Suicides Bridge

The canal bridge immediately to the east of the Galleon Bridge was at one time known as “Suicides Bridge.” This was on the footpath at the western end of the works leading to the Pancake Hills. We can only guess at why this bridge became a favourite for attempted suicide, but of the three canal bridges around Wolverton this had the least traffic and may have been the most private for those contemplating their end.
One story that came out of 1915 concerned Mabel Timms, then 21 and living at 29 Green Lane. She was charged with attempted suicide, then a criminal offence. She had been going out with Charles Haynes of New Bradwell for about 3½ years. During the dinner hour on Monday December 17th he told her that he wanted to break off their engagement. She became extremely upset and, according to Haynes, she said she would not be going to work and he would never see her again. He told her not to be silly and to either go to work or go home. As she left him she went off in an agitated state down Church Street in the direction of Old Wolverton.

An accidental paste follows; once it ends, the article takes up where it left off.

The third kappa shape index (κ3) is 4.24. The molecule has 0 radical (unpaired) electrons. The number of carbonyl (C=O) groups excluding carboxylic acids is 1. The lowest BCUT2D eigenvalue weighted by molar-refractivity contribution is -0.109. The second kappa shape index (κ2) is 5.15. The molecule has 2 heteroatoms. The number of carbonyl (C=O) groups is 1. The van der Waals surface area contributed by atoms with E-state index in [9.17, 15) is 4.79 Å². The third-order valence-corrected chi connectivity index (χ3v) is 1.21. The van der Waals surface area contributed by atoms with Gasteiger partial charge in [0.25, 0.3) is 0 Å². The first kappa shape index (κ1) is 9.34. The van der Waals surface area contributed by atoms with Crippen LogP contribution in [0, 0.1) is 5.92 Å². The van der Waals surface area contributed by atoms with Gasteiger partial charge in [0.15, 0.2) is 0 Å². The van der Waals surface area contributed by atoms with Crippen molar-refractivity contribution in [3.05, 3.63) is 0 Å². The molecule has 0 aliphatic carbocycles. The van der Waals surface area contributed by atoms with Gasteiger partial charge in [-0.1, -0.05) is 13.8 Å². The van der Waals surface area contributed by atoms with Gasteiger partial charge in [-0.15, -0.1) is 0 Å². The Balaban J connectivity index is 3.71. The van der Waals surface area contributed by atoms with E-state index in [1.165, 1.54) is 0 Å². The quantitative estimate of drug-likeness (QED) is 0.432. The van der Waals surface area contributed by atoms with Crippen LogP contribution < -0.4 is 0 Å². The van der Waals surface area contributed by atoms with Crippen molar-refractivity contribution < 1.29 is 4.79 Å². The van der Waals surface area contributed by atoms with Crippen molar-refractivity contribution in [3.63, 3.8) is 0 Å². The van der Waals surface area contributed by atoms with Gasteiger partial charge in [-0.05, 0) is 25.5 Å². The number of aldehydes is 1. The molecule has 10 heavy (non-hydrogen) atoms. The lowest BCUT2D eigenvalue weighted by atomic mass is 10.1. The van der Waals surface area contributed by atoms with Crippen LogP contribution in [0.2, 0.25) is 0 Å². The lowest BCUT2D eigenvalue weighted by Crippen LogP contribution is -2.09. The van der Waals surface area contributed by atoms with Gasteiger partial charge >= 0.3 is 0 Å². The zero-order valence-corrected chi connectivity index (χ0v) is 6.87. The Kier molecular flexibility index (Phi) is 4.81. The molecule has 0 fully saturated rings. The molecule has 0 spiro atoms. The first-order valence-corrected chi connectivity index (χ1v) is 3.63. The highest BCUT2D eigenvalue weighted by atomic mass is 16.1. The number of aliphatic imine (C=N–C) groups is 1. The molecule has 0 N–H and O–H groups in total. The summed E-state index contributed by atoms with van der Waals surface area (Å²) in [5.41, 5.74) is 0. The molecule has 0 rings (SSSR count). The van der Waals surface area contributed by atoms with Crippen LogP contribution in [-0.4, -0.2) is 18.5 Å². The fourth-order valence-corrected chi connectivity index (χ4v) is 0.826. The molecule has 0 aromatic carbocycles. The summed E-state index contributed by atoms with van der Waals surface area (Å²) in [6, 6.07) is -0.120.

That could have been the end of the story but a man called Leonard Rose of Newport Pagnell happened to be walking across the bridge a minute or so later. He was an insurance agent on his rounds. As he crossed the bridge he looked over the parapet see if ice was forming on the canal and instead saw a woman’s hat floating on the water. Immediately after he saw a woman’s head bob up above the water. She made no sound and he immediately struggled over the wall and hurried down the bank to the tow path. The woman came up again in the middle of the canal. Rose had been invalided out of the army with a gammy leg, and could not climb into the water. Instead, he grabbed a long ash stick and reached out to her. She flailed at it and it became entangled in her scarf so he was able to pull her to the side. She was unconscious, but he had learned artificial respiration while in the army and was able to bring her round. When she was strong enough he took her home.
The court took a benign view of the case and adjourned the hearing for three months, and, subject to her good behaviour, would make a decision at that time. Leonard Rose was highly commended for his action.